Bollier: More recently, you've been exploring the financialization of nature and the implications of that. Could you tell me a little bit about your work in that regard?
Thackara: I have been looking for ways to answer the question put to me by many designers, they say, “Well, it's very nice to design for life, but my client demands metrics and measures of how much better life will be after I've done this design action,” and I started to look for ways of measuring [09:00] improvements to life. And through this slightly indirect means, I came across the world of climate finance or what's increasingly called nature finance, which I must say is a rather alarming and huge wave of money and expectation that is coming towards us, or has already arrived in many respects, in which people with nothing to do at all with the design world are coming up with a growing array of games to play so that they can persuade their clients, such as big companies or big organizations, that they are acting in a sustainable or life supporting way, even when they're actually not. And they have all these words. I've been keeping a list, which I keep beside my desk. I mean, “nature finance,” I just mentioned, “nature-based solutions,” “offsetting,” “sustainability reporting,” “Green New Deal.”
I mean, all these words, and I've just discovered that there's a vast industry of people whose job it is [10:00] to help big organizations, and not just the bad guys, like you know, the energy companies or airlines, but even normal, you know, car making companies to measure their activities and pretend to themselves and to the world that they're no longer having a negative effect on the climate.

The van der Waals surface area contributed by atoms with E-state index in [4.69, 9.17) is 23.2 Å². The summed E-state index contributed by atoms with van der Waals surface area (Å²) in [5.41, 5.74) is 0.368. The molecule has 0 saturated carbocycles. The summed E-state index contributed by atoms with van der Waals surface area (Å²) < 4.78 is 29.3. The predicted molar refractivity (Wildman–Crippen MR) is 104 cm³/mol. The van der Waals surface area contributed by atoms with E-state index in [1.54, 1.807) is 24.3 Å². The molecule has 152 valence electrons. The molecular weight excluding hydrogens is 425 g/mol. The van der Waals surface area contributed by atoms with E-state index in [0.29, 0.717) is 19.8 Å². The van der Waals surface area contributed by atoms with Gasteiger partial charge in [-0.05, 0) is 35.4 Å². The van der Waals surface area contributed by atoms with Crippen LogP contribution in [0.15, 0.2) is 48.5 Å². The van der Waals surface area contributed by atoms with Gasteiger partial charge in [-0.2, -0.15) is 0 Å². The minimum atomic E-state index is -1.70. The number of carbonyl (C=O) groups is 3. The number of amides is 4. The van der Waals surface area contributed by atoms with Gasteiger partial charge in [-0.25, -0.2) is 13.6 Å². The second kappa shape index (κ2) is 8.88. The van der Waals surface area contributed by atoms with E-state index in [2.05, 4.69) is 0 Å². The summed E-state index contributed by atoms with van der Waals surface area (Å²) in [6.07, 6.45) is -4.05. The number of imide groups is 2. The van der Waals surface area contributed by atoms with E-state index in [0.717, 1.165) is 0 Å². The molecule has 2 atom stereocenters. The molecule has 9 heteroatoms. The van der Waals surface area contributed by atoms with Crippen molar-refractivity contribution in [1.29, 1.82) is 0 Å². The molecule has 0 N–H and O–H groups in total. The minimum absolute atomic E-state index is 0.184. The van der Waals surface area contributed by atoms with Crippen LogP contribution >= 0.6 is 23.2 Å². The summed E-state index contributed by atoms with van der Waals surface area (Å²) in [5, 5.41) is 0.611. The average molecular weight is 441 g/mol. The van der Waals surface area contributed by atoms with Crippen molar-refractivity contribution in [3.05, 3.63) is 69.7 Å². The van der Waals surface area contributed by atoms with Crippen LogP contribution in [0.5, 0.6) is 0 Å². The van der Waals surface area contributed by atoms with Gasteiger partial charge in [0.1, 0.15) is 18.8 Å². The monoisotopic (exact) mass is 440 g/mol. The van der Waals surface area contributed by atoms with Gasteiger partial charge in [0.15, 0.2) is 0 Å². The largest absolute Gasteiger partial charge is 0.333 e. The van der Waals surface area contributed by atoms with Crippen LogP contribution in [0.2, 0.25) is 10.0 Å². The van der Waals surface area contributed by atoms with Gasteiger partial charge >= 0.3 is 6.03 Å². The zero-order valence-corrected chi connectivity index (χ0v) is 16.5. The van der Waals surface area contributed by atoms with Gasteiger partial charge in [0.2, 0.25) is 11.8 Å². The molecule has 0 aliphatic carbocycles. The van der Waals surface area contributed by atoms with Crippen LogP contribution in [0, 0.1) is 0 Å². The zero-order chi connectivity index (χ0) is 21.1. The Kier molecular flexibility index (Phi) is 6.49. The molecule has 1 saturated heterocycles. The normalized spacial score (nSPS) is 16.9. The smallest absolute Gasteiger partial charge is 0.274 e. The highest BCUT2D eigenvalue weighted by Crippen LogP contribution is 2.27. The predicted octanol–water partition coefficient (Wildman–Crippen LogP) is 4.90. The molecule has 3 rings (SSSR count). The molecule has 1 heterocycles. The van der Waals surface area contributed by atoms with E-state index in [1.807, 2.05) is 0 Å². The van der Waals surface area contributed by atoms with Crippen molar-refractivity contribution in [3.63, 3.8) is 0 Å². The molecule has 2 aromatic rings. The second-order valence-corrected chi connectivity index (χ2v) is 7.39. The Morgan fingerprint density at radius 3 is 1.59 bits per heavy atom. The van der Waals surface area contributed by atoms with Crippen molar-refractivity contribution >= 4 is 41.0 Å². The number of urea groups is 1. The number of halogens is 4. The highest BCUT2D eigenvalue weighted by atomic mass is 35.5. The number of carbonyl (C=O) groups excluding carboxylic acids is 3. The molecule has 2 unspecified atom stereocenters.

A lot of it's got to do with offsetting and this notion of net zero and a lot of designers are asking me, “So how do I kind of frame my next project so that it contributes to my client's journey to net zero?” So that's how I got into that, David. And then I've had a couple of epiphanies in the last year, I guess, which [at] first I thought I was going completely crazy and then I decided, no, the world is going crazy.
The first was about a year ago when the, the head, the CEO of Air France, which is one of the biggest airlines, went on television and told the media with great pride announced that Air France would be carbon neutral by 2030 in its European flights. And this is a [11:00] company which has 450 European flights a day, and each one is, I don’t know 1.2 million pounds of airplane and passenger, unimaginable amount of energy used to drive these planes around Europe.